Retail price for a decent suit starts around $250-$300, and you can expect to pay an additional $50 or so for tailoring. For dresses, quality and prices are all over the map. You may be able to find some great options for under $100, but you are likely looking at $100-$300. On top of this, you might also need tailoring for $20-$60.
The savvy shopper can, of course, buy something for well under retail price. You can get some great deals on “prom dresses” near the summer, right after prom season. At least some of these dresses are likely appropriate for adulting at a gala.
The day before the gala, I went shopping at the mall during lunch and then immediately tried to unload my ticket to another unsuspecting millennial. I was unsuccessful in both pursuits.
While at the department stores, it was not so much the inability to find anything to wear, but the price point. For $200, a dress better be transformative. It should make you feel like a goddess. While I was able to find dresses that technically worked, I couldn’t bring myself to actually pay that much for a dress I did not like. It was time to get creative.
Reduce, Reuse, Recycle (warning: very cheesy song).
If you have something in your closet that works but doesn’t quite fit anymore, or that fits but doesn’t work anymore style-wise, definitely think about taking it to a tailor or altering it yourself. You might be surprised at how a bridesmaid dress transforms, or how a…whatever this was…turns into a beautiful gala dress.
There are so many tutorials online that will show you step by step instructions if you just use the right search terms. Something like “bust alterations tutorial” if there’s gaping or too much stretching, or “how to take in an evening gown” for a more form-fitting silhouette.
Unfortunately for the suit-wearers, alterations can get pretty tricky and probably should not be attempted at home unless you’re already very skilled at sewing.
My closet did not have anything with reuse potential, at least not with two days notice and limited skills.
If you do not often go to formal gatherings, renting an outfit is a very reasonable choice. Afterall, you don’t have to worry about dry cleaning or moths eating your fancy clothes, and you don’t have to alter anything if you are a different size the next time there is a fancy party. If you likely won’t be attending another formal event for at least a couple years, renting can make sense.
Renting tuxes is exceedingly easy – just do a search for stores nearby. You can also rent suits, but these tend to be targeted more towards weddings and are thus fairly expensive. If you rent a tux targeted more towards prom-goers, you’re going to get a price more like $45 versus $150.
Renting dresses is becoming much more popular these days. Rent the Runway, for example, allows you to rent fancy dresses by mail (more options here, including a UK brand). Looking online now, you can expect to pay $35-$150 (average $86 according to them), plus $10 shipping and $5 insurance (in case of spilled wine!).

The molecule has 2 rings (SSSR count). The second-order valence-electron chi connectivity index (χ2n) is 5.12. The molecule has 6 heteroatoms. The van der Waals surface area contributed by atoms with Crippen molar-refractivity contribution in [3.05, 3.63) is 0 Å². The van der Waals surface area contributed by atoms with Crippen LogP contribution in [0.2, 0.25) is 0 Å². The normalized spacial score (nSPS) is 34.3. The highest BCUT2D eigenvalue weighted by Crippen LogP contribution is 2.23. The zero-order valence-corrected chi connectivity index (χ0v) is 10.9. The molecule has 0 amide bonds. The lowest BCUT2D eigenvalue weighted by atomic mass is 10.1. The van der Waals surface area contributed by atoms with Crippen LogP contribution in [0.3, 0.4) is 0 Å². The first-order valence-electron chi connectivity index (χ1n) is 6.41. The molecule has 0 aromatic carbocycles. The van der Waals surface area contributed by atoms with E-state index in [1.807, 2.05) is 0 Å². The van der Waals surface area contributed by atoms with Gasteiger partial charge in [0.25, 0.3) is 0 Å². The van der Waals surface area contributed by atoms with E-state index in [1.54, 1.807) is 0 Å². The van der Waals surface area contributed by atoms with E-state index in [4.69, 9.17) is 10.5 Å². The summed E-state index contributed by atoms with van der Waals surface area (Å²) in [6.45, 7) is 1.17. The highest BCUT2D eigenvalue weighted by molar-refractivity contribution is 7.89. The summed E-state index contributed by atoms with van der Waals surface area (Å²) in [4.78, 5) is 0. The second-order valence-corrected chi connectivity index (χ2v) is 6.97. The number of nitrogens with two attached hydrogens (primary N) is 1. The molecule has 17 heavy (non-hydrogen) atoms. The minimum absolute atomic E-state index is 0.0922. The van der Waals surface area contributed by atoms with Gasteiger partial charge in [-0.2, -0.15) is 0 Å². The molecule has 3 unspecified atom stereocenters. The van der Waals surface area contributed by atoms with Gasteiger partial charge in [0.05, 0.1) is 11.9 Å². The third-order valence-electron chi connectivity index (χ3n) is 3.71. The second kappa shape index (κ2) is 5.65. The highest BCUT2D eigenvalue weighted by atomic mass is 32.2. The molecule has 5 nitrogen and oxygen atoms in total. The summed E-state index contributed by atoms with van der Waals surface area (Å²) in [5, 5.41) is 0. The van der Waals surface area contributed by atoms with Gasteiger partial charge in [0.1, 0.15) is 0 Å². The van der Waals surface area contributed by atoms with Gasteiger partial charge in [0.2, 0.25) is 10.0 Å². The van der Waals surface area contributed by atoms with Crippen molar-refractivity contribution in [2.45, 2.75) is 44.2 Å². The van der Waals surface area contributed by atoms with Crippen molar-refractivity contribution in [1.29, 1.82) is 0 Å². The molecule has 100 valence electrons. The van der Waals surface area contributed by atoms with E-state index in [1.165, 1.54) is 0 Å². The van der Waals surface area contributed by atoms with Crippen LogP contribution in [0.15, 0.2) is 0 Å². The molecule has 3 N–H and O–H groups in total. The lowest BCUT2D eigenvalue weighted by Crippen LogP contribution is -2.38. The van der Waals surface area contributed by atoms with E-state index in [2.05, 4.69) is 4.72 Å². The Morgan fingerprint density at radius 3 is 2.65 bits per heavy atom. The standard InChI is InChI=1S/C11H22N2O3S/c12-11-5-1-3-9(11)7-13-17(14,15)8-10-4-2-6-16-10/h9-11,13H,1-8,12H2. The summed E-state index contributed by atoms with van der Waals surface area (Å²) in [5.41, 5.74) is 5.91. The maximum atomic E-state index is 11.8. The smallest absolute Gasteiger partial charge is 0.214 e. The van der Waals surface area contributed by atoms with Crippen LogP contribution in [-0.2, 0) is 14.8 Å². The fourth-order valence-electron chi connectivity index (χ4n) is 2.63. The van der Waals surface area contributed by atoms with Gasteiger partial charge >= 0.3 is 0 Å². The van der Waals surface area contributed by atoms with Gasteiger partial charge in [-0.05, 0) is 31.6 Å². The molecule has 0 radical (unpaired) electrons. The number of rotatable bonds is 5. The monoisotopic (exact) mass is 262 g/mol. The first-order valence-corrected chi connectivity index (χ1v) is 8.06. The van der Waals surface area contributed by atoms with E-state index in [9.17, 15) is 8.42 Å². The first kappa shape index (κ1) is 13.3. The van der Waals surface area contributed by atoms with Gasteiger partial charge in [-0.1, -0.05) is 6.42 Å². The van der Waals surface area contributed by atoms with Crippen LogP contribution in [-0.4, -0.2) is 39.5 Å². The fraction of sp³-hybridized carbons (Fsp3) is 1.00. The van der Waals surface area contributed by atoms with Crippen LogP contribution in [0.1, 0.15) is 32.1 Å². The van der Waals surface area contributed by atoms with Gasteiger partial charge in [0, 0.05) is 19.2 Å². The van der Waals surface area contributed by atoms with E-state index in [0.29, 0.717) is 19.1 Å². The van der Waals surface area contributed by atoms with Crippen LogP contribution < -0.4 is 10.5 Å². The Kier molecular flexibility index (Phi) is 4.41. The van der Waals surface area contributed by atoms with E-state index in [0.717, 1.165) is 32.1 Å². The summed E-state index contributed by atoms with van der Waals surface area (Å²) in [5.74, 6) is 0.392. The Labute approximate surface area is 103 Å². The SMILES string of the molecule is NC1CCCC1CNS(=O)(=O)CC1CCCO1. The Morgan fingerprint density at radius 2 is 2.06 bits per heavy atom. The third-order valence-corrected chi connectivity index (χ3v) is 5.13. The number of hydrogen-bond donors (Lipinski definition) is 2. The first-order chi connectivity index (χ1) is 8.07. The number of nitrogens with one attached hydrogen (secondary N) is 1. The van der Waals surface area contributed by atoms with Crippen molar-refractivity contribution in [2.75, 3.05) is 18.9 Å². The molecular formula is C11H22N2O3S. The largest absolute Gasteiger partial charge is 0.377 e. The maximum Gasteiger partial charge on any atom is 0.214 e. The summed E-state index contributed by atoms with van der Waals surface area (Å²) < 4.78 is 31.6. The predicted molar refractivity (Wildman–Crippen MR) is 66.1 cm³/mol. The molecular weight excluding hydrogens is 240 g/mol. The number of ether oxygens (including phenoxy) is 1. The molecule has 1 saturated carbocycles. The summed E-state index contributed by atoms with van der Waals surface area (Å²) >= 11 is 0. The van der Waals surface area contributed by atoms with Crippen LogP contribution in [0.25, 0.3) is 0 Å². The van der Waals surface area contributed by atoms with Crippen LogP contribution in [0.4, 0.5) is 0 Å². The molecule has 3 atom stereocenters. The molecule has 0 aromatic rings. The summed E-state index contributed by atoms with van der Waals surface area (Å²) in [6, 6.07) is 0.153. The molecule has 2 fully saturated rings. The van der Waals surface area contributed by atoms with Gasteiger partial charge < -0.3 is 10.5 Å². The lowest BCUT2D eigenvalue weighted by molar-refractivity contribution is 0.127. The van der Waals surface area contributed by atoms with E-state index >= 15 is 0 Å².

With two days notice, renting was not in the cards for me.
Use Your Friends
After coming back from lunch on Friday, the day before the gala, I reached out to a friend of mine for consolation and advice. Apparently, not only are we the same size, but she has tons of dresses. Formal dresses. Dresses I could borrow.
This is not guaranteed to work, and it’s not 100% free of cost (you’re almost certainly going to want to dry clean what you borrow, and anything beaded gets expensive ~$40 for me), but oh wow is it a great feeling when it works out!
Follow the Rich People
Now, I felt pretty good on the day of the gala. So good, in fact, that I made it part of my small talk repertoire when anyone complimented my dress.
Nice Middle-Aged Lady (NMAL): Oh, your dress is gorgeous!
Me: Oh, thanks so much! I’m borrowing it from a friend. I only had a couple days notice, so I’m so glad I was able to find something that worked. I really didn’t want to spend $200 on a dress that was so-so.
NMAL: Want me to tell you a secret?
Me: Of course!
NMAL: This dress? $6.
NMAL: [nearby consignment store]. All the women here shop there.
Me: That’s amazing!
Unlike thrift stores or charity shops, consignment shops are a little more discerning. Not only will you be fairly certain a dress or suit is free of stains, they will also be more likely to have a selection of gowns for galas.
Now, not any old consignment store will work. There are some stores nearby in more “hipster” places that would be great for pre-ripped designer jeans at half-off retail (still a ridiculous price), but they would simply not be the place to look for evening gowns. The selection would be as disappointing as the price.
You are going to want to be on the lookout for consignment stores in rich people suburbia land with likely limited hours of operation and little to no signage outside. Online reviews are your friend here. Do people talk about the amazing selection of designer gowns, or about the amazing prices?
You can also get reasonably lucky in stores like Goodwill in the fancier parts of town, but it will most likely take a much longer time investment
Get All That?
By this point, you’re an expert. You know how to dress, and where to go for the best prices. Before immediately jumping into buying something appropriate, you know to shop around and see if you can borrow, rent, or buy something second-hand.
Do you have any formal wear horror stories? Any upcoming events you need to prepare for? Let us know in the comments!
Felicity writes about saving money, spending money, and happiness at her blog Fetching Financial Freedom. She and her husband Fergus cater to Fluffster’s every whim in the Boston area and are still somehow planning to reach financial independence in three years at the ages of 29 and 35.